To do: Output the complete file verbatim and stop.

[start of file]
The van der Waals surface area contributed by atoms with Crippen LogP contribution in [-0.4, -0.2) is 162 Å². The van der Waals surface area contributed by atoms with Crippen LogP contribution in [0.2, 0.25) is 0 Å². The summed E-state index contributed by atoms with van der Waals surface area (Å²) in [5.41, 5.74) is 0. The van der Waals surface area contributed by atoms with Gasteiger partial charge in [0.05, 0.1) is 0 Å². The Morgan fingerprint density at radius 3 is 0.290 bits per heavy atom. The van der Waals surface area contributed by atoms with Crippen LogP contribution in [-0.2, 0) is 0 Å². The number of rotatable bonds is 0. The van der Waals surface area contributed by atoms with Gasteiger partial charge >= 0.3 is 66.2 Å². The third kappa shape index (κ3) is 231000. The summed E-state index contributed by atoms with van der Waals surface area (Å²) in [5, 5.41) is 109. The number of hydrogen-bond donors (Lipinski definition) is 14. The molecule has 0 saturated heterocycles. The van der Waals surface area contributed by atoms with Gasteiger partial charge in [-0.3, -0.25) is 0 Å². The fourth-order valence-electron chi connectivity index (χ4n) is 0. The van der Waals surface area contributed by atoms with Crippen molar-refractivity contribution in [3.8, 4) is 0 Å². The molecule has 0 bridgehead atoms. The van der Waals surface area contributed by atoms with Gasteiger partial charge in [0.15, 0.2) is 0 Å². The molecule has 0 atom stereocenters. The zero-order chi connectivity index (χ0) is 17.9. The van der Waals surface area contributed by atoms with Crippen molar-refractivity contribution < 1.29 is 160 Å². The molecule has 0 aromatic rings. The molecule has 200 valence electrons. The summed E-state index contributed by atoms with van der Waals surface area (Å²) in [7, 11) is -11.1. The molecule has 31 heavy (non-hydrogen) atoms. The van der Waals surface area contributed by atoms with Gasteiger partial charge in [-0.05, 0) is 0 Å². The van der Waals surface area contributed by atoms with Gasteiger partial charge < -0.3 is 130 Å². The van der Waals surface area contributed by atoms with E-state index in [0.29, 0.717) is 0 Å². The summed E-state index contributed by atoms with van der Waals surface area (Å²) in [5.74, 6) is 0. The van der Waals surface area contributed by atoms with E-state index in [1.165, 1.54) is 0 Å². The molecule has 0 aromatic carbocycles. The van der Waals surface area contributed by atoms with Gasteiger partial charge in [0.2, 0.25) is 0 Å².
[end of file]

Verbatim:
The van der Waals surface area contributed by atoms with Crippen LogP contribution in [-0.4, -0.2) is 162 Å². The van der Waals surface area contributed by atoms with Crippen LogP contribution in [0.2, 0.25) is 0 Å². The summed E-state index contributed by atoms with van der Waals surface area (Å²) in [5.41, 5.74) is 0. The van der Waals surface area contributed by atoms with Gasteiger partial charge in [0.05, 0.1) is 0 Å². The Morgan fingerprint density at radius 3 is 0.290 bits per heavy atom. The van der Waals surface area contributed by atoms with Crippen LogP contribution in [-0.2, 0) is 0 Å². The number of rotatable bonds is 0. The van der Waals surface area contributed by atoms with Gasteiger partial charge >= 0.3 is 66.2 Å². The third kappa shape index (κ3) is 231000. The summed E-state index contributed by atoms with van der Waals surface area (Å²) in [5, 5.41) is 109. The number of hydrogen-bond donors (Lipinski definition) is 14. The molecule has 0 saturated heterocycles. The van der Waals surface area contributed by atoms with Gasteiger partial charge in [-0.3, -0.25) is 0 Å². The fourth-order valence-electron chi connectivity index (χ4n) is 0. The van der Waals surface area contributed by atoms with Crippen molar-refractivity contribution in [3.8, 4) is 0 Å². The molecule has 0 bridgehead atoms. The van der Waals surface area contributed by atoms with Gasteiger partial charge in [0.15, 0.2) is 0 Å². The molecule has 0 atom stereocenters. The zero-order chi connectivity index (χ0) is 17.9. The van der Waals surface area contributed by atoms with Crippen molar-refractivity contribution < 1.29 is 160 Å². The molecule has 0 aromatic rings. The molecule has 200 valence electrons. The summed E-state index contributed by atoms with van der Waals surface area (Å²) in [7, 11) is -11.1. The molecule has 31 heavy (non-hydrogen) atoms. The van der Waals surface area contributed by atoms with Gasteiger partial charge in [-0.05, 0) is 0 Å². The van der Waals surface area contributed by atoms with Gasteiger partial charge < -0.3 is 130 Å². The van der Waals surface area contributed by atoms with E-state index in [0.29, 0.717) is 0 Å². The summed E-state index contributed by atoms with van der Waals surface area (Å²) in [5.74, 6) is 0. The van der Waals surface area contributed by atoms with E-state index in [1.165, 1.54) is 0 Å². The molecule has 0 aromatic carbocycles. The van der Waals surface area contributed by atoms with Gasteiger partial charge in [0.2, 0.25) is 0 Å².